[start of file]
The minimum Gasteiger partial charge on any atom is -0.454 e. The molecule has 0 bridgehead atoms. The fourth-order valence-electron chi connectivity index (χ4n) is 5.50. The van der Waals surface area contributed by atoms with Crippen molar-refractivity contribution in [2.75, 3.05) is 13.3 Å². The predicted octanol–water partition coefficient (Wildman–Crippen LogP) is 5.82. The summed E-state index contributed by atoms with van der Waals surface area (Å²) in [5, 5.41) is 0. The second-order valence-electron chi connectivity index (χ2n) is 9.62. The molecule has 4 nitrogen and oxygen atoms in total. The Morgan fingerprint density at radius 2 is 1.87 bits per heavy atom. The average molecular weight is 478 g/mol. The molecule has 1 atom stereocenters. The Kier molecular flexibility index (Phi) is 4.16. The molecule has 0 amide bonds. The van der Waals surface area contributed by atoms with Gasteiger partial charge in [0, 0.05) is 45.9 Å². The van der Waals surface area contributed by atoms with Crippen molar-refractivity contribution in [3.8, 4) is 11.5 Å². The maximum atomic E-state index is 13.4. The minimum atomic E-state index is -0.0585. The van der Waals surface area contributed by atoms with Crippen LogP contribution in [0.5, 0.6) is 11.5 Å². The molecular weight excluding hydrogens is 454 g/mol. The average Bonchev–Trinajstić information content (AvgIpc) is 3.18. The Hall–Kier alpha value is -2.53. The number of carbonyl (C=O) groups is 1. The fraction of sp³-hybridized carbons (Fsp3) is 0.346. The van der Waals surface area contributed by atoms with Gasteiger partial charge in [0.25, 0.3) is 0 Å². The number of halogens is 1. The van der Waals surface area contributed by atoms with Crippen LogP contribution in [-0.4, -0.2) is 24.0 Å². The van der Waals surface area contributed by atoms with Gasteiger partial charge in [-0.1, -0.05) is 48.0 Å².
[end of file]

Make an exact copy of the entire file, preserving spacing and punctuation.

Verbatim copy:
The minimum Gasteiger partial charge on any atom is -0.454 e. The molecule has 0 bridgehead atoms. The fourth-order valence-electron chi connectivity index (χ4n) is 5.50. The van der Waals surface area contributed by atoms with Crippen molar-refractivity contribution in [2.75, 3.05) is 13.3 Å². The predicted octanol–water partition coefficient (Wildman–Crippen LogP) is 5.82. The summed E-state index contributed by atoms with van der Waals surface area (Å²) in [5, 5.41) is 0. The second-order valence-electron chi connectivity index (χ2n) is 9.62. The molecule has 4 nitrogen and oxygen atoms in total. The Morgan fingerprint density at radius 2 is 1.87 bits per heavy atom. The average molecular weight is 478 g/mol. The molecule has 1 atom stereocenters. The Kier molecular flexibility index (Phi) is 4.16. The molecule has 0 amide bonds. The van der Waals surface area contributed by atoms with Gasteiger partial charge in [0, 0.05) is 45.9 Å². The van der Waals surface area contributed by atoms with Crippen molar-refractivity contribution in [3.8, 4) is 11.5 Å². The maximum atomic E-state index is 13.4. The minimum atomic E-state index is -0.0585. The van der Waals surface area contributed by atoms with Crippen LogP contribution in [0.5, 0.6) is 11.5 Å². The molecular weight excluding hydrogens is 454 g/mol. The average Bonchev–Trinajstić information content (AvgIpc) is 3.18. The Hall–Kier alpha value is -2.53. The number of carbonyl (C=O) groups is 1. The fraction of sp³-hybridized carbons (Fsp3) is 0.346. The van der Waals surface area contributed by atoms with Gasteiger partial charge in [0.25, 0.3) is 0 Å². The number of halogens is 1. The van der Waals surface area contributed by atoms with Crippen LogP contribution in [-0.4, -0.2) is 24.0 Å². The van der Waals surface area contributed by atoms with Gasteiger partial charge in [-0.1, -0.05) is 48.0 Å².